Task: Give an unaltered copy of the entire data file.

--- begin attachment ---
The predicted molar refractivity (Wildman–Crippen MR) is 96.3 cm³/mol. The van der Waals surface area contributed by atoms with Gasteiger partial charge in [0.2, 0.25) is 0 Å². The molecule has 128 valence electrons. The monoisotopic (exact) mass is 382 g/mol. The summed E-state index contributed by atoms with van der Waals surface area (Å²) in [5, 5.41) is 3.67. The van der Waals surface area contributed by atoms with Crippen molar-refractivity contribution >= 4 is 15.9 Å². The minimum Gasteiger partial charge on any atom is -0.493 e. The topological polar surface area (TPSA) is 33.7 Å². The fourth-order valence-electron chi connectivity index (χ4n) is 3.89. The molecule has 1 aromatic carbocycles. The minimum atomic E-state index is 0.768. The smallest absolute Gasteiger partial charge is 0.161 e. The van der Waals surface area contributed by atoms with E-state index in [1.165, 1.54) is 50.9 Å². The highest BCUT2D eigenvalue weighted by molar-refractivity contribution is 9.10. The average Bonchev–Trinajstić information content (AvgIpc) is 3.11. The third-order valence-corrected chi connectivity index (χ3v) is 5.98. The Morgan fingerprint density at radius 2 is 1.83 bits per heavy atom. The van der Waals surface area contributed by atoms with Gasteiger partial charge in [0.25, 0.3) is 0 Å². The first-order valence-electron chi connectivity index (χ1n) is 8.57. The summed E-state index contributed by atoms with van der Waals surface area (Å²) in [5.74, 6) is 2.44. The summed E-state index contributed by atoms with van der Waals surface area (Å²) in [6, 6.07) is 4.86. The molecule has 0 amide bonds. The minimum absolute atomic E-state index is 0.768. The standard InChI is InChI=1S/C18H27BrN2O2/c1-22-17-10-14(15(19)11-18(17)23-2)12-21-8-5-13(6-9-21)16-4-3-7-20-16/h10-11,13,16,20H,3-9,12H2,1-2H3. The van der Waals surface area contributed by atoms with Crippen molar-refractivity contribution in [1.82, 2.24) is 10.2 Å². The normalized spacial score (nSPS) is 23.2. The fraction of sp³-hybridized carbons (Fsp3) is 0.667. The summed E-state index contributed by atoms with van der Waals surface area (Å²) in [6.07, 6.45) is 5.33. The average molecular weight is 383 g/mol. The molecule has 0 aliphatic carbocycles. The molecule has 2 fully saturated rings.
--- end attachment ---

The predicted molar refractivity (Wildman–Crippen MR) is 96.3 cm³/mol. The van der Waals surface area contributed by atoms with Gasteiger partial charge in [0.2, 0.25) is 0 Å². The molecule has 128 valence electrons. The monoisotopic (exact) mass is 382 g/mol. The summed E-state index contributed by atoms with van der Waals surface area (Å²) in [5, 5.41) is 3.67. The van der Waals surface area contributed by atoms with Crippen molar-refractivity contribution >= 4 is 15.9 Å². The minimum Gasteiger partial charge on any atom is -0.493 e. The topological polar surface area (TPSA) is 33.7 Å². The fourth-order valence-electron chi connectivity index (χ4n) is 3.89. The molecule has 1 aromatic carbocycles. The minimum atomic E-state index is 0.768. The smallest absolute Gasteiger partial charge is 0.161 e. The van der Waals surface area contributed by atoms with E-state index in [1.165, 1.54) is 50.9 Å². The highest BCUT2D eigenvalue weighted by molar-refractivity contribution is 9.10. The average Bonchev–Trinajstić information content (AvgIpc) is 3.11. The third-order valence-corrected chi connectivity index (χ3v) is 5.98. The Morgan fingerprint density at radius 2 is 1.83 bits per heavy atom. The van der Waals surface area contributed by atoms with Gasteiger partial charge in [0.25, 0.3) is 0 Å². The first-order valence-electron chi connectivity index (χ1n) is 8.57. The summed E-state index contributed by atoms with van der Waals surface area (Å²) in [5.74, 6) is 2.44. The summed E-state index contributed by atoms with van der Waals surface area (Å²) in [6, 6.07) is 4.86. The molecule has 0 amide bonds. The minimum absolute atomic E-state index is 0.768. The standard InChI is InChI=1S/C18H27BrN2O2/c1-22-17-10-14(15(19)11-18(17)23-2)12-21-8-5-13(6-9-21)16-4-3-7-20-16/h10-11,13,16,20H,3-9,12H2,1-2H3. The van der Waals surface area contributed by atoms with Crippen molar-refractivity contribution in [1.82, 2.24) is 10.2 Å². The normalized spacial score (nSPS) is 23.2. The fraction of sp³-hybridized carbons (Fsp3) is 0.667. The summed E-state index contributed by atoms with van der Waals surface area (Å²) in [6.07, 6.45) is 5.33. The average molecular weight is 383 g/mol. The molecule has 0 aliphatic carbocycles. The molecule has 2 fully saturated rings.